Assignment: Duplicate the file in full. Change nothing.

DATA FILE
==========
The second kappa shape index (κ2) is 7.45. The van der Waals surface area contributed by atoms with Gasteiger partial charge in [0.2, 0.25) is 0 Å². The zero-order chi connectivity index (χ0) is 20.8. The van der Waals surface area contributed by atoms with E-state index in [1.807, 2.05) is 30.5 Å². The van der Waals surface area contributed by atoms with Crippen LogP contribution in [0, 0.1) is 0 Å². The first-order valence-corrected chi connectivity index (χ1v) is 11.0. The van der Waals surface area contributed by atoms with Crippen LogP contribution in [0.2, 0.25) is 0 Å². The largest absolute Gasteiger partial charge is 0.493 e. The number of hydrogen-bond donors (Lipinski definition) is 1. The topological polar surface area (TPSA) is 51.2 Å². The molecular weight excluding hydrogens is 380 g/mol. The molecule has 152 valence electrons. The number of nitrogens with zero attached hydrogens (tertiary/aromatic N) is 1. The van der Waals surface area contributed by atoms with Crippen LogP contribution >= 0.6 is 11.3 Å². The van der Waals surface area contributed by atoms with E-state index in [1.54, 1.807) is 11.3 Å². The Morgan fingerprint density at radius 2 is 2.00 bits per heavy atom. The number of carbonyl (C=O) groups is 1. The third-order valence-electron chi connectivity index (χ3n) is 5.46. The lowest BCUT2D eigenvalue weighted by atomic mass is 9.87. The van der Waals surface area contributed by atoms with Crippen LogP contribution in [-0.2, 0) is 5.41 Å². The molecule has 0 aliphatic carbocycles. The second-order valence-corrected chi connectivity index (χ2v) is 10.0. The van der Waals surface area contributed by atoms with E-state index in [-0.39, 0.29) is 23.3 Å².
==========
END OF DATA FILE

The second kappa shape index (κ2) is 7.45. The van der Waals surface area contributed by atoms with Gasteiger partial charge in [0.2, 0.25) is 0 Å². The zero-order chi connectivity index (χ0) is 20.8. The van der Waals surface area contributed by atoms with E-state index in [1.807, 2.05) is 30.5 Å². The van der Waals surface area contributed by atoms with Crippen LogP contribution in [0, 0.1) is 0 Å². The first-order valence-corrected chi connectivity index (χ1v) is 11.0. The van der Waals surface area contributed by atoms with Crippen LogP contribution in [0.2, 0.25) is 0 Å². The largest absolute Gasteiger partial charge is 0.493 e. The number of hydrogen-bond donors (Lipinski definition) is 1. The topological polar surface area (TPSA) is 51.2 Å². The molecular weight excluding hydrogens is 380 g/mol. The molecule has 152 valence electrons. The number of nitrogens with zero attached hydrogens (tertiary/aromatic N) is 1. The van der Waals surface area contributed by atoms with Crippen LogP contribution >= 0.6 is 11.3 Å². The van der Waals surface area contributed by atoms with E-state index in [1.54, 1.807) is 11.3 Å². The Morgan fingerprint density at radius 2 is 2.00 bits per heavy atom. The number of carbonyl (C=O) groups is 1. The third-order valence-electron chi connectivity index (χ3n) is 5.46. The lowest BCUT2D eigenvalue weighted by atomic mass is 9.87. The van der Waals surface area contributed by atoms with Crippen LogP contribution in [-0.2, 0) is 5.41 Å². The molecule has 0 aliphatic carbocycles. The second-order valence-corrected chi connectivity index (χ2v) is 10.0. The van der Waals surface area contributed by atoms with E-state index in [-0.39, 0.29) is 23.3 Å².